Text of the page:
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A Few Words on Anarchy and America

By Jon Sussman

Section: Arts

September 26, 2008

A spectre is haunting America – the spectre of the unreconstructed individual. He cannot, and will never be, a cog in the machine of other’s grand designs. The current electoral season, reported as a clash of worldviews, obscures the incredible consensus achieved by the ruling oligarchy: that the individual has no place outside of the system, no value unless validated by a popular ideology. Implicit in the nature of politics is the subjection of all that is unique and vibrant to an abstract, unaccountable, and utterly soulless machine.

This matrix of oppression is inimical to liberty, and therefore to life itself. The true individual, then, must stand against this, but her stance must be simultaneously outside of the simplistic and ultimately artificial categories that this system perpetuates. To choose one side or the other of a list of predetermined binaries is the illusion of choice; it presents no critical challenge to the prevailing order, and thus commits the double sin of inaction and intellectual sloth. The person who refuses either side of the coin is no partisan, nor an apathetic conformist, but is the true revolutionary.

If this is what I stand against – the endless navel-gazing and insufferable power-grabbing that defines government – than what do I stand for? This question is daunting at first, but upon reflection answers itself. In the truly anarchic environment, the individual is then – and only then – free to blossom into a fully-developed person, one who unfolds and matures along paths both of their own choosing and those dictated by chance, but never at the prescription of a Washington bureaucrat.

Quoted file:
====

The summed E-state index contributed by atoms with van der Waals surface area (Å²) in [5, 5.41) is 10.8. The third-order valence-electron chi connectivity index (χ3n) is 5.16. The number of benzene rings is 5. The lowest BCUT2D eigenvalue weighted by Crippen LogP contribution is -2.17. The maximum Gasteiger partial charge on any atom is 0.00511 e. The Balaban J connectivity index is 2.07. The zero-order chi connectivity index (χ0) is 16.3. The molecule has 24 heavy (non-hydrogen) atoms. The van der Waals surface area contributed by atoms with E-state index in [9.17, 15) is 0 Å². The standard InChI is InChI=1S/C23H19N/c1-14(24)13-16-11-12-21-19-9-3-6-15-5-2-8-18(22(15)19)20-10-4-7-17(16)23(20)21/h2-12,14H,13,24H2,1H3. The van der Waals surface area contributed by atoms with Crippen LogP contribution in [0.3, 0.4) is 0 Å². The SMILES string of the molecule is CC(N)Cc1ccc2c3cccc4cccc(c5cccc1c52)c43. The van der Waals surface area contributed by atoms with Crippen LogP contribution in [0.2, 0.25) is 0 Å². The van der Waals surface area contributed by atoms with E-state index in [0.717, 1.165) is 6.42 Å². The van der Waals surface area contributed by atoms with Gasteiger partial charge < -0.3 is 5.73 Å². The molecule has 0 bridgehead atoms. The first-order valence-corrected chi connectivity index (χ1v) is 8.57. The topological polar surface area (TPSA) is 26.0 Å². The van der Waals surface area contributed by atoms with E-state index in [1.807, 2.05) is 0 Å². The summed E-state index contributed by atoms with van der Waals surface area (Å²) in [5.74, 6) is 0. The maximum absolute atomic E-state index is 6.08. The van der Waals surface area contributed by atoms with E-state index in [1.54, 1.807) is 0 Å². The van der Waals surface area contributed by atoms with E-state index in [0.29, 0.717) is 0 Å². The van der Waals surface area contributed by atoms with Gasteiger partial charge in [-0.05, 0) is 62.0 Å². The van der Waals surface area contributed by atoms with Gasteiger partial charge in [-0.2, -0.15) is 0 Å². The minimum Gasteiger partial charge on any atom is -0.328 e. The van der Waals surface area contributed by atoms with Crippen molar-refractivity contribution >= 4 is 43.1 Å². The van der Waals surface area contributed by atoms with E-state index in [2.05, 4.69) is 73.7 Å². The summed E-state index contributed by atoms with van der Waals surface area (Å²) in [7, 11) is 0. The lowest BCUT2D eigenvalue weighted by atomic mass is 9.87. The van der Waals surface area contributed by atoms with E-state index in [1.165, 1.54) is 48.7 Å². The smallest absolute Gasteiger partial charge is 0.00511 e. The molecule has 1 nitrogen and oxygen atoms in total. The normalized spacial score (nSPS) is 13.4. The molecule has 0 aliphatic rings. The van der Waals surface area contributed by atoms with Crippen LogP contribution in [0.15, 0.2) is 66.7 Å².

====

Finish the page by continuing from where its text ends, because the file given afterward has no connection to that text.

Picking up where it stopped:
This spirit is at the heart of the American experience. Truly, American life is suffused with anarchism. And by anarchism I do not solely mean the wanton destruction of Seattle in 1999, or the ramblings of a college professor, or the doodling of a middle-school metalhead – I mean all of these and more, a burgeoning cornucopia of anarchisms. The peaceful exchange at a farmer’s market, the meeting of minds on a city street, and a contemplative sojourn through Appalachian forest – these are anarchisms as well, actualized boldly, free of the odious bonds of coercion. Some would consider this curiously rustic, but therein lies the charm and brilliance of American anarchism, in the heady combination of the radical and the reactionary – for how can one strike at the root without first clearing away the underbrush of accumulated assumptions? And how can one hope to undo the damage of arrogant, immoral institutions without first grasping at the heart of what it means to be human?

No one can seriously contend that those who vie for power can be trusted to curb themselves. Our leaders cry out for service, for money, for war; that is, they insist on our obedience, our labor, and our very lives. Submission, out of a sense of duty or out of fear, is the lowest form of cowardice. Active resistance is the only moral option. I beg of you: resist taxation! Refuse military enlistment! Smoke marijuana! Only in this way can we ward off the encroachments of elected tyrants. What is at stake is our freedom – and for that alone, no honest man gives up but with life itself.

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